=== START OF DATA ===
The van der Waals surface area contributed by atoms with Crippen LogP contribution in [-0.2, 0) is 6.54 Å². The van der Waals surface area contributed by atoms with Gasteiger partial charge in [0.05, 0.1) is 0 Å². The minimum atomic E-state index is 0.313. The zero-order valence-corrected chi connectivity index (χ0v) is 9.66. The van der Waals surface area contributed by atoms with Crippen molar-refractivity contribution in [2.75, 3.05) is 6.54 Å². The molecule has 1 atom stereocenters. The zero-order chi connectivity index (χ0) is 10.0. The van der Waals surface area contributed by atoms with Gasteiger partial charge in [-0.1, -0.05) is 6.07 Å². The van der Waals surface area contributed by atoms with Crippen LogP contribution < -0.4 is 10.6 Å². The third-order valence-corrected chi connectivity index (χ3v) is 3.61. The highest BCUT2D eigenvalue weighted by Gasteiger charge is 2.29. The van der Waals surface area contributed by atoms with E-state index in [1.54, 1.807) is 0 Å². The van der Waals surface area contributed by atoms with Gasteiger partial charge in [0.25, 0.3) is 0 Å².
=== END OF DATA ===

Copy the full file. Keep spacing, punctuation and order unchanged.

The van der Waals surface area contributed by atoms with Crippen LogP contribution in [-0.2, 0) is 6.54 Å². The van der Waals surface area contributed by atoms with Gasteiger partial charge in [0.05, 0.1) is 0 Å². The minimum atomic E-state index is 0.313. The zero-order valence-corrected chi connectivity index (χ0v) is 9.66. The van der Waals surface area contributed by atoms with Crippen molar-refractivity contribution in [2.75, 3.05) is 6.54 Å². The molecule has 1 atom stereocenters. The zero-order chi connectivity index (χ0) is 10.0. The van der Waals surface area contributed by atoms with Gasteiger partial charge in [-0.1, -0.05) is 6.07 Å². The van der Waals surface area contributed by atoms with Crippen LogP contribution < -0.4 is 10.6 Å². The third-order valence-corrected chi connectivity index (χ3v) is 3.61. The highest BCUT2D eigenvalue weighted by Gasteiger charge is 2.29. The van der Waals surface area contributed by atoms with E-state index in [1.54, 1.807) is 0 Å². The van der Waals surface area contributed by atoms with Gasteiger partial charge in [0.25, 0.3) is 0 Å².